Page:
The rioting that followed the death of Freddie Gray was "preventable," but the police response was hindered by a leadership that was concerned with image over safety, the city police union charged in a report released Wednesday.
The union's "after action review" compiles accounts from officers to make the case that commanders' orders to avoid engaging the youths who were concentrated around Mondawmin Mall on the afternoon of April 27 emboldened people to riot, allowing the unrest to spiral out of control and spread across the city.
The union said commanders did not want police to be percieved as aggressors, but the result was officers doing nothing in the face of lawlessness.
Officers described being hit with chunks of concrete, sheltering inside businesses and buying their own protective equipment.
"I had never in my 14-year career been as afraid as I was at that moment," one said.
"Decisions implemented by top commanders of the Police Department left officers in harm's way," Lt. Gene Ryan, president of the Fraternal Order of Police, said at a news conference. "Equally as important, the lack of preparation put the very citizens we are sworn to protect in harm's way as well."
Hours after Ryan spoke, Mayor Stephanie Rawlings-Blake fired Police Commissioner Anthony W. Batts. She told reporters that the union did not influence her decision; earlier, mayoral spokesman Kevin Harris dismissed the FOP report as a "trumped-up politicial document full of baseless accusations, finger-pointing and personal attacks."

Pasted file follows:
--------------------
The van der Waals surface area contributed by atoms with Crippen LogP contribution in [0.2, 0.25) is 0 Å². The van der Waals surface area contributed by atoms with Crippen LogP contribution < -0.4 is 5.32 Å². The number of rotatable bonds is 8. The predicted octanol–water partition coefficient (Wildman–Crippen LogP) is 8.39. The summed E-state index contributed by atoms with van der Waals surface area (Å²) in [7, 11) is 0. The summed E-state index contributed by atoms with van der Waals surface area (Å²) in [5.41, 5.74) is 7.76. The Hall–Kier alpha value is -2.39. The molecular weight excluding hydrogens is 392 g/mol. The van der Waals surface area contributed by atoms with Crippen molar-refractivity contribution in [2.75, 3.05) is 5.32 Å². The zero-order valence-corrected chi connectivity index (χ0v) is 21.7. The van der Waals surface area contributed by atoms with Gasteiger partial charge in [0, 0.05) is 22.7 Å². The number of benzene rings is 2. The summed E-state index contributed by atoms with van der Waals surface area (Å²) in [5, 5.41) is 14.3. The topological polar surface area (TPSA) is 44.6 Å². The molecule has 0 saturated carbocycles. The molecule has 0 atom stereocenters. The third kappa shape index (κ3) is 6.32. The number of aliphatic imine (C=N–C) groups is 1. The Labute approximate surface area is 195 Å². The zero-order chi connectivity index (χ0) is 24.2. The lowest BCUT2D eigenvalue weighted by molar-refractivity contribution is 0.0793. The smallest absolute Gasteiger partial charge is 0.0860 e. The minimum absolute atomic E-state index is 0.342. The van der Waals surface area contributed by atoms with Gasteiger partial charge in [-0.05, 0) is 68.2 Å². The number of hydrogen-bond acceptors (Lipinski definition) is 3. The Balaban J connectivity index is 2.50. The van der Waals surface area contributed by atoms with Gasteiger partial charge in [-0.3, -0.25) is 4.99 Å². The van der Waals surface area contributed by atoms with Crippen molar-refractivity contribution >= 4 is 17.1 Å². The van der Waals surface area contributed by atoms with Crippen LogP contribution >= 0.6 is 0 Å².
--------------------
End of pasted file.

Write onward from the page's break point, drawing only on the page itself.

Ryan had stopped short of saying the union did not support Batts. He said officers wanted to see Batts "step up," not step down.
The union commissioned the report after officers complained about commands given during the riots.
City Councilman Brandon Scott said it was clear that police were "ill-equipped and ill-prepared," and the union was was right to put pressure on commanders.
"We know that bad decisions were made, and that starts at the top," Scott said.
Del. Curt Anderson, co-chair of the state's new working group on public safety, said the criticism was misplaced.
The Baltimore Democrat said the strategy and tactics employed during the riots were "probably the best considering no police force had been in that type of situation before."
A more aggressive stance, he said, could have ratcheted up the tension.
"These are the rank-and-file officers and sergeants, and sure, they are going to be upset because they wanted to go out there and bust heads and take charge," he said. "That's exactly what we didn't want them to do."
Commanders have acknowledged ordering officers to hold their lines rather than break off in smaller numbers to confront individuals causing damage or threatening officer safety. They said they gave those orders to protect officers and bystanders in the areas suffering the worst of the unrest.
But in its review, the union said the directives were about image, not safety. Officers were told to leave their riot equipment behind or switch to "less-intimidating" uniforms. Batts didn't even want officers to wear sunglasses, according to the union report, saying he didn't want them to "look so Billy Badass."
"With a potential riot looming, command staff was more concerned with officers not wearing black gloves and looking intimidating," one officer said in the review.
The union said officers who wanted to make arrests had to clear them first through civilian attorneys in the department's legal unit. In one account, an officer made an arrest and then was told to release the suspect because it hadn't been approved.